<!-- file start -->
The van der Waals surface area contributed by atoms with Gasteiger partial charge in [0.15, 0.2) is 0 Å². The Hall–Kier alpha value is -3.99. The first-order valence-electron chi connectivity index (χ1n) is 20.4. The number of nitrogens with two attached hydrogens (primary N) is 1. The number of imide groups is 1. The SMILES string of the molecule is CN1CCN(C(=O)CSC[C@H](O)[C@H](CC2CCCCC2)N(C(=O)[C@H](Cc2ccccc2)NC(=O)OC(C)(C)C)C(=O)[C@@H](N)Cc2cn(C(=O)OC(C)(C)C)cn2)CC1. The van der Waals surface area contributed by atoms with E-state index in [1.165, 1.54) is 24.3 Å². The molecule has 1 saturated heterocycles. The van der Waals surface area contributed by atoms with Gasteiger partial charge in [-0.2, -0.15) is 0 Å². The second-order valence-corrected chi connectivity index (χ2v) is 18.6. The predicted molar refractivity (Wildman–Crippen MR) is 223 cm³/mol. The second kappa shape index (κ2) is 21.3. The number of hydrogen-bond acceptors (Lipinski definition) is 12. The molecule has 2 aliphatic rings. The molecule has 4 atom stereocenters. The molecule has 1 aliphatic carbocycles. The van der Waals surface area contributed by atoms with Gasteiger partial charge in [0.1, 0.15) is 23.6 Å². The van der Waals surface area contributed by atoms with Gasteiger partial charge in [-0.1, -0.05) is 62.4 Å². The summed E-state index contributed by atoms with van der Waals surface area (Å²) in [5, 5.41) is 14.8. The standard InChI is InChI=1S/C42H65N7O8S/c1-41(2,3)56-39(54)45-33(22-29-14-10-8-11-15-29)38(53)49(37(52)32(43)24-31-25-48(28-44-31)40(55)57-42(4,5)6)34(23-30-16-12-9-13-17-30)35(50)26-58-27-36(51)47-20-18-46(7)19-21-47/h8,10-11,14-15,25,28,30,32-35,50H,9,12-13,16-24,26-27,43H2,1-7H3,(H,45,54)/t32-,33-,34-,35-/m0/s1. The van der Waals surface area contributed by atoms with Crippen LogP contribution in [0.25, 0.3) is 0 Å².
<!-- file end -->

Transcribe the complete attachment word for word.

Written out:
The van der Waals surface area contributed by atoms with Gasteiger partial charge in [0.15, 0.2) is 0 Å². The Hall–Kier alpha value is -3.99. The first-order valence-electron chi connectivity index (χ1n) is 20.4. The number of nitrogens with two attached hydrogens (primary N) is 1. The number of imide groups is 1. The SMILES string of the molecule is CN1CCN(C(=O)CSC[C@H](O)[C@H](CC2CCCCC2)N(C(=O)[C@H](Cc2ccccc2)NC(=O)OC(C)(C)C)C(=O)[C@@H](N)Cc2cn(C(=O)OC(C)(C)C)cn2)CC1. The van der Waals surface area contributed by atoms with E-state index in [1.165, 1.54) is 24.3 Å². The molecule has 1 saturated heterocycles. The van der Waals surface area contributed by atoms with Gasteiger partial charge in [-0.2, -0.15) is 0 Å². The second-order valence-corrected chi connectivity index (χ2v) is 18.6. The predicted molar refractivity (Wildman–Crippen MR) is 223 cm³/mol. The second kappa shape index (κ2) is 21.3. The number of hydrogen-bond acceptors (Lipinski definition) is 12. The molecule has 2 aliphatic rings. The molecule has 4 atom stereocenters. The molecule has 1 aliphatic carbocycles. The van der Waals surface area contributed by atoms with Gasteiger partial charge in [0.1, 0.15) is 23.6 Å². The van der Waals surface area contributed by atoms with Gasteiger partial charge in [-0.1, -0.05) is 62.4 Å². The summed E-state index contributed by atoms with van der Waals surface area (Å²) in [5, 5.41) is 14.8. The standard InChI is InChI=1S/C42H65N7O8S/c1-41(2,3)56-39(54)45-33(22-29-14-10-8-11-15-29)38(53)49(37(52)32(43)24-31-25-48(28-44-31)40(55)57-42(4,5)6)34(23-30-16-12-9-13-17-30)35(50)26-58-27-36(51)47-20-18-46(7)19-21-47/h8,10-11,14-15,25,28,30,32-35,50H,9,12-13,16-24,26-27,43H2,1-7H3,(H,45,54)/t32-,33-,34-,35-/m0/s1. The van der Waals surface area contributed by atoms with Crippen LogP contribution in [0.25, 0.3) is 0 Å².